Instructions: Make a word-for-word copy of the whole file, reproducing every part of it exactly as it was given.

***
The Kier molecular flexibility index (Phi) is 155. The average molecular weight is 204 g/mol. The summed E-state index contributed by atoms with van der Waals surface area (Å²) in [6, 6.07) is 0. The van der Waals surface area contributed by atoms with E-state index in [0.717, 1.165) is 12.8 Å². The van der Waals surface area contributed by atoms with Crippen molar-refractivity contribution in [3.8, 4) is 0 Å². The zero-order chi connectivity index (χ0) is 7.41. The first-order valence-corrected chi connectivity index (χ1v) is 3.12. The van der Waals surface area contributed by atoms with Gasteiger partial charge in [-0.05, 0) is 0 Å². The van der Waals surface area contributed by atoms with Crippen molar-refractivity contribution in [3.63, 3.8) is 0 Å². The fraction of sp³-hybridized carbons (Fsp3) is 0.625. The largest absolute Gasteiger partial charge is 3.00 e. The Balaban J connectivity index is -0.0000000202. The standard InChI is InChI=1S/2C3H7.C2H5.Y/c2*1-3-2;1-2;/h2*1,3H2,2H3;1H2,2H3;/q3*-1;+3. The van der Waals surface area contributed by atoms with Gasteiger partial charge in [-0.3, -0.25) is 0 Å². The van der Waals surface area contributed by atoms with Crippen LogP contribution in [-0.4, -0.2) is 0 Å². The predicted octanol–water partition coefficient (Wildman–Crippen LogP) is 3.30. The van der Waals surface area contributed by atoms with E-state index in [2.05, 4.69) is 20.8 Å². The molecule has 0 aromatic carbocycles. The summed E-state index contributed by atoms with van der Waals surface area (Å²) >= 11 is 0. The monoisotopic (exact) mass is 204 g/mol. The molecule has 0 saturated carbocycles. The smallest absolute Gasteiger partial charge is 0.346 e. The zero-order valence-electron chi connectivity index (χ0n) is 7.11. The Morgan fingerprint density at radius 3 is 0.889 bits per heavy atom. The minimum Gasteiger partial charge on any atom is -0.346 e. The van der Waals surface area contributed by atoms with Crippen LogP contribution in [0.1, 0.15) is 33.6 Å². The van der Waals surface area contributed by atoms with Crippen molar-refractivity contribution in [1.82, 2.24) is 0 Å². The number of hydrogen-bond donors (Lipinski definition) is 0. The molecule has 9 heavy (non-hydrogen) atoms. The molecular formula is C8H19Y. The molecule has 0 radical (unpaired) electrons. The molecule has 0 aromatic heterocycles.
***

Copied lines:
The Kier molecular flexibility index (Phi) is 155. The average molecular weight is 204 g/mol. The summed E-state index contributed by atoms with van der Waals surface area (Å²) in [6, 6.07) is 0. The van der Waals surface area contributed by atoms with E-state index in [0.717, 1.165) is 12.8 Å². The van der Waals surface area contributed by atoms with Crippen molar-refractivity contribution in [3.8, 4) is 0 Å². The zero-order chi connectivity index (χ0) is 7.41. The first-order valence-corrected chi connectivity index (χ1v) is 3.12. The van der Waals surface area contributed by atoms with Gasteiger partial charge in [-0.05, 0) is 0 Å². The van der Waals surface area contributed by atoms with Crippen molar-refractivity contribution in [3.63, 3.8) is 0 Å². The fraction of sp³-hybridized carbons (Fsp3) is 0.625. The largest absolute Gasteiger partial charge is 3.00 e. The Balaban J connectivity index is -0.0000000202. The standard InChI is InChI=1S/2C3H7.C2H5.Y/c2*1-3-2;1-2;/h2*1,3H2,2H3;1H2,2H3;/q3*-1;+3. The van der Waals surface area contributed by atoms with Gasteiger partial charge in [-0.3, -0.25) is 0 Å². The van der Waals surface area contributed by atoms with Crippen LogP contribution in [-0.4, -0.2) is 0 Å². The predicted octanol–water partition coefficient (Wildman–Crippen LogP) is 3.30. The van der Waals surface area contributed by atoms with E-state index in [2.05, 4.69) is 20.8 Å². The molecule has 0 aromatic carbocycles. The summed E-state index contributed by atoms with van der Waals surface area (Å²) >= 11 is 0. The monoisotopic (exact) mass is 204 g/mol. The molecule has 0 saturated carbocycles. The smallest absolute Gasteiger partial charge is 0.346 e. The zero-order valence-electron chi connectivity index (χ0n) is 7.11. The Morgan fingerprint density at radius 3 is 0.889 bits per heavy atom. The minimum Gasteiger partial charge on any atom is -0.346 e. The van der Waals surface area contributed by atoms with Crippen LogP contribution in [0.1, 0.15) is 33.6 Å². The van der Waals surface area contributed by atoms with Crippen molar-refractivity contribution in [1.82, 2.24) is 0 Å². The number of hydrogen-bond donors (Lipinski definition) is 0. The molecule has 9 heavy (non-hydrogen) atoms. The molecular formula is C8H19Y. The molecule has 0 radical (unpaired) electrons. The molecule has 0 aromatic heterocycles.